NHRI representatives from OSCE region gain skills & exchange experiences at the 2017 NHRI Academy in Poland

Participants at the 2017 NHRI Academy

The 4th edition of the NHRI Academy came to an end on 2nd June, after a week of training and exchanging good practice among NHRI staff from over 27 countries, from Northern Ireland to Mongolia. Jointly organised by ENNHRI and OSCE/ODIHR, the Academy focused this year on the promotion of human rights in challenging contexts and the role of NHRIs in the implementation of the Sustainable Development Goals (SDGs).

During the opening session, prof. Beate Rudolf, GANHRI Chair, highlighted that the NHRI Academy “is about the participants: it is thanks to their staff that NHRIs can carry out their work and can make a difference in human rights promotion and protection on the ground”.

In the first half of the Academy programme, the participants explored the opportunities for NHRIs to communicate effectively within their institutions and with external stakeholders. The importance of building bridges with human rights defenders and cooperating with State authorities were also dealt with.

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The second half of the training was devoted to monitoring and implementing the SDGs from a human rights based perspective. Birgitte Feiring, from the Danish Institute for Human Rights, recalled that “the true value lies in sharing experiences”. Debbie Kohner and Alan Miller highlighted how ENNHRI, respectively GANHRI, can provide avenues for NHRIs to bridge human rights and the SDGs on the national, regional and global level.

Participants also discussed a Human Rights Based Approach to SDGs within various thematic areas, including economic/social equality, rights of persons with disabilities, and gender equality.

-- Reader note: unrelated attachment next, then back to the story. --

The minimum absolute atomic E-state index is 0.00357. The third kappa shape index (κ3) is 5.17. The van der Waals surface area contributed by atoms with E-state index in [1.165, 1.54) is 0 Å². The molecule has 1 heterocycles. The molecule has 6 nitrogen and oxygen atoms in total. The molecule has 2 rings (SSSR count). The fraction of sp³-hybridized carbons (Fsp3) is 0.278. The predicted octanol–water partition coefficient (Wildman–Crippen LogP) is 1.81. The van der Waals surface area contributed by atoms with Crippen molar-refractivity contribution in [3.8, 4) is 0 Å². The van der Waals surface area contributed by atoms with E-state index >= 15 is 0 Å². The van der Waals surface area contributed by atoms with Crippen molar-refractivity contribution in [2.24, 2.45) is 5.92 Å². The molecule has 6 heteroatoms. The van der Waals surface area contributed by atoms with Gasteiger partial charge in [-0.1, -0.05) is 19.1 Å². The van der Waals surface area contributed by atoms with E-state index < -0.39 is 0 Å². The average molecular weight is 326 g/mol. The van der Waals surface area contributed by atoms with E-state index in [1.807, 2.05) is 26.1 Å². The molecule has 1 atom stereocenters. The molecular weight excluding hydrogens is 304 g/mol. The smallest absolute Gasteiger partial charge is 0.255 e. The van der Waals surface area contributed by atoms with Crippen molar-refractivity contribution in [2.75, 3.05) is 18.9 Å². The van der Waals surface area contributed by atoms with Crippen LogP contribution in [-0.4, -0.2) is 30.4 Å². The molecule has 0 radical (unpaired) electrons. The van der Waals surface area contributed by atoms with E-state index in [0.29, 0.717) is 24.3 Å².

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The Polish Commissioner for Human Rights, Adam Bodnar, delivered a compelling speech about the challenging conditions and human rights issues currently facing Poland, and explained the different working methods and mission of his mandate.

On the last day, the participants reflected on the lessons learnt and developed a plan for passing on acquired knowledge and skills during the Academy to colleagues at their respective NHRIs. Participants also highlighted their interest in continued learning from each other, which will be facilitated through the NHRI Academy online area and other follow-up activities.

Trainers this year included representatives from OSCE/ODIHR, UNDP, UN Women, OHCHR, FRA, GANHRI, the Danish Institute for Human Rights, Helsinki Foundation for Human Rights, the Office of the Polish Commissioner for Human Rights, and the Ukraine Parliament Commissioner for Human Rights.

The NHRI Academy differs from existing human rights trainings and short-term courses in such a way that it focuses exclusively on the unique role of NHRIs. Its long-term aim is to provide a standing resource for the continuing professional de¬velopment of staff at NHRIs, and to foster the development of professio¬nal networks for NHRIs in the OSCE region.

The Academy provided training for over 100 NHRI staff members since its first edition in 2014.